By Rabbi Yitzchok Fingerer
I recently was menachem avel a mourner who I only knew peripherally. I wasn’t familiar with his particular pedigree or family background but I assumed from his ha’varah and general comportment that this respected Ben Torah came from a heimish home and was perhaps second generation American.
After acknowledging my presence, he said that he wanted to share something personal with me. He said, “It must be tough convincing people in Brooklyn about the imperative and urgency for Kiruv. After all, so many Flatbush and Borough Park Yidden come from families that have preserved the Mesorah for generations. How can these Yidden be expected to understand the plight of those American Jews who are so close to losing their entire heritage? How could they relate to the fact that there are other Jews that are languishing and suffocating to keep any vestige of Yiddishkeit alive?”
He really hit the nail on the head. His assessment was accurate. Supporting Kiruv is an uphill battle as many, unfortunately, still haven’t yet sensed the dire straits that Klal Yisroel is in as a whole.
However, what did this have to do with the Avel? The Halacha is that the conversation in a makom shiva should ideally be about the niftar.
Then this presumed yeshivish/heimish “greenhorn” laid the bombshell.
“I am fourth generation American. My great grandfather was totally secular. My grandfather was a leader of a Conservative Temple. My father, the niftar, was the first member of his family to receive a basic Jewish education. I, in turn, went to the finest Yeshivos and learned in Kollel for many years. My kids are all chashuva Bnei Torah. However, without Kiruv, we would be barely affiliated. Few people know and realize that my entire family’s Yiddishkeit is the result of a few very dedicated Rabbonim who were mekarev others. Those intrepid Rabbonim who saw the pintele Yid and spark of Kedusha in every Yid; those tzaddikim that understood that we are all bnei Avrohom, Yitzchok V’Yaakov regardless of level of affiliation. No one would suspect me or my family of coming from baalei Teshuvah. No one would dare guess that at my Seder table growing up there were relatives who brought pastrami on rye sandwhiches and drove home from the seder. My father, z”l, will have a Kaddish and thousands of hours of Torah learning from descendants, because there were great people who weren’t myopic, short sighted or insular but saw the future of Klal Yisroel wasn’t limited to a select few but encompassed and included all Yidden, no matter what.”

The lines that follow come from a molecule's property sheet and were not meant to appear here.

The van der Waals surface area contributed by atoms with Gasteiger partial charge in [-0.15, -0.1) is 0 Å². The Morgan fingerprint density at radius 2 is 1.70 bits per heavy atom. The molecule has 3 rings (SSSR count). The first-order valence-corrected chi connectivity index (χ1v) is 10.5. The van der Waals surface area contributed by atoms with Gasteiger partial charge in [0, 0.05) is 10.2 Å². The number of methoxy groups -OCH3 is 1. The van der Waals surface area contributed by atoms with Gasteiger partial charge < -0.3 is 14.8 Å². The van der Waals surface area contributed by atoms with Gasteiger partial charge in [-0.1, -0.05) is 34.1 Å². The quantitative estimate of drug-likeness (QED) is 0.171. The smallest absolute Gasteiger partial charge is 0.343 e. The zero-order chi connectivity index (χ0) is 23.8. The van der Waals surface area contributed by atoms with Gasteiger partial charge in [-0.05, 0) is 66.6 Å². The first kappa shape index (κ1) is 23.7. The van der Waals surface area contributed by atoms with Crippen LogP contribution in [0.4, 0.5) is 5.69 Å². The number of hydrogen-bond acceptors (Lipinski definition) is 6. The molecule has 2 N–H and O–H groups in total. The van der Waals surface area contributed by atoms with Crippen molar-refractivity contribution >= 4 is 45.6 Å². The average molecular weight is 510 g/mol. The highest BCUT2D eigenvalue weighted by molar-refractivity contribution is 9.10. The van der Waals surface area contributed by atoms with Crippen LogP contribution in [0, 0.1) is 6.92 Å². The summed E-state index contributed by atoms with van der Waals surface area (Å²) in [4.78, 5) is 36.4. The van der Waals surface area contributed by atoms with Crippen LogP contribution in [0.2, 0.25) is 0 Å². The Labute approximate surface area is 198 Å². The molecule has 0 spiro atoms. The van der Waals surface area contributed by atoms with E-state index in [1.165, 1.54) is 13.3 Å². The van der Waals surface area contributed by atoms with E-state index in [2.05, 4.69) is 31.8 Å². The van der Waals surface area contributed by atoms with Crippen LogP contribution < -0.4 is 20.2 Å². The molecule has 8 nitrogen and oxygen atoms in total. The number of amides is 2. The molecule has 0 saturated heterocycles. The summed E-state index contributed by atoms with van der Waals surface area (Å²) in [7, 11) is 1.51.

I was shocked to discover this person’s background. However, this wasn’t the first time I’ve confronted such special individuals. Very often, I meet people from Flatbush who confide to me that one or both of their parents or grandparents are baalei Teshuvah.
The avel continued,
“Very often people like me choose to hide our true backgrounds. I did too but now with my loss I find that sad and strange. In reality we should be at the vanguard of supporting Kiruv. One moment of introspection led me, and should lead others to realize that we owe our entire spiritual existence and all our zechusim to Kiruv. I really appreciate that BJX put Kiruv on the map locally.”
It seems to me that many Baalei Teshuva feel compelled to disguise their identities. They are afraid they will encounter societal stigma. That’s exceedingly sad. They should be respected and revered for their herosim and tremendous self sacrifice. Many of us born into frum families don’t come close to their supreme Ahavas Hashem, fidelity and devotion. Instead, they should have pride in their choices and backgrounds.
Many people don’t realize that their child’s rebbi or morah may be a child of baalei Teshuvah or may even be a Baal Teshuvah him or herself. Many of the most popular authors of seforim, read the world over, and several of the most renowned rebbeim are actually baalei Teshuvah from totaly secular backgrounds. These great mashpiim are mamash changing lives, positively impacting and inspiring Yidden even from Yeshivish and Chassidish homes.
All because of Kiruv.